Character Still Matters: Why the Browns Messed up the Draft Again
It is a truth universally acknowledged, that the Cleveland Browns, always in possession of a good draft pick, will find a way to screw it up. This year was no different. The 2018 NFL Draft began with Cleveland having the first pick. For a team desperately in need of a quarterback, this draft was full of them. Sam Darnold, Josh Rosen, Baker Mayfield, Josh Allen, and Lamar Jackson all showed promise of being able to play at an elite level. Because of this, the secondary qualities of each quarterback, namely their character, should have been taken more into account by the Browns organization when making the decision to go with Baker Mayfield.
Baker Mayfield’s character has been in the spotlight for some time now. In early 2017, he was arrested in Fayetteville, AK and charged with public intoxication, disorderly conduct, and resisting arrest. Though the last charge was dropped, the police camera revealed Mayfield attempting to run from the scene and being tackled by one of the officers. Eventually, a plea deal was reached, but only in the worlds of sports and entertainment does this highly reprehensible behavior get such a lenient pass.
Along with this, there was the iconic “crotch grab” incident late last season against Kansas. Up 27-3 in the 3rd quarter Mayfield taunted the Kansas sideline by grabbing his crotch all while shouting multiple obscenities. You can hear in the clip the announcers say “that’s inappropriate...uncalled for,” and “NFL GM’s (general managers) are going to see that and mark it down.” Evidently John Dorsey didn’t take enough notes on his future pick.
There have been many who have argued that Baker Mayfield has reformed and will not be a repeat of Johnny Manziel. This may be true. Mayfield may have learned from his mistakes, but only time will tell. And while he is not a carbon-copy of Manziel, he is very similar, as notable sportscaster Colin Cowherd observed over a month ago. But I will say this: even if he has reformed, our experiences and actions shape us. It’s not inconceivable that when more pressure is placed on Mayfield, his vices may start to show again.
Alternatively, it has been said that Mayfield was the best selection the Browns could have made. Again, this may be true, but the 2017 NFL season showed that any half-decent quarterback could compete at an elite level provided they had the proper pieces around them. Case Keenum made it to the NFC Championship only to be bested by another middling quarterback, Nick Foles, who ended up winning the Super Bowl. Even Kirk Cousins was able to get the Washington Redskins to one game below .500. So to say that the Browns could not have performed with any other quarterback from this draft is questionable.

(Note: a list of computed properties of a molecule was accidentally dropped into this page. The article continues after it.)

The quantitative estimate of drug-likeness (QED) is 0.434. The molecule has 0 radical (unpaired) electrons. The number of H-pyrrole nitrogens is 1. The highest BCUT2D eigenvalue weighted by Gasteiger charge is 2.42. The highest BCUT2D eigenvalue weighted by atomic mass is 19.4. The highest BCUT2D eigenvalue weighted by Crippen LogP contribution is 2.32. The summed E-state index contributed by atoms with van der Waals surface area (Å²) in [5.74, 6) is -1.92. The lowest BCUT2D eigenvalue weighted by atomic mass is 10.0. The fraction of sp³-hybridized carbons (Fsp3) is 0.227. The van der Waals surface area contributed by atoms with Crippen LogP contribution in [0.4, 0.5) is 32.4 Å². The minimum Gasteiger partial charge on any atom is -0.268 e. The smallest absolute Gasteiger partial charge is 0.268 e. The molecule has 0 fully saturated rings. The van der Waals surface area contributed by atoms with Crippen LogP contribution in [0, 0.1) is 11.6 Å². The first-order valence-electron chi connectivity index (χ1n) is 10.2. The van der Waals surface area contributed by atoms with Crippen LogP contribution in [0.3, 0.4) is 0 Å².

Finally—and maybe I am old-fashioned—I am not the kind of person who wants their franchise quarterback running from the cops and grabbing his crotch. I still like to think that having good character is something to be desired and lauded by most organizations, whether it be in sports, entertainment, or politics. Many will say, “As long as he wins, I don’t care what he does,” or some iteration of that (especially in Cleveland). But when vice garners success without impediment it lures the next generation into falsely believing that Machiavellian maxim that the ends justify the means. Now, Mayfield is not out slitting throats, but his poor decisions reflect immature judgement and character. If you break the law, you are supposed to respect lawful authority and accept your punishment, not try and run from it. When you are riled up on the football field, you are supposed respect the other team and win with silent grace, not grab your crotch. We still teach children to have good sportsmanship as a lesson to build good character, yet the more we have athletes, entertainers, and politicians who forgo these traits, the more bad apples we’ll have in our harvest baskets.
I’ll leave the reader with a picture from the 2018 Draft. The Browns made the first pick with Mayfield nowhere to be found. Instead, he was hanging out poolside with his family, recreating the photo of Brett Favre the night he was drafted. As a contrast, the player Cleveland should have selected, Sam Darnold (who ended up at the New York Jets two picks later), was at the Draft, in a suit and tie, telling reporters, “I’m just going to go do my job, whatever the coaches ask me. I mean, I’m happy to be in the NFL, but now it’s time to go to work.” No flashy gimmicks, no silly photos, no attitude or past history, just a sense of professionalism and hard work. This is the kind of character you want to be a part of any organization.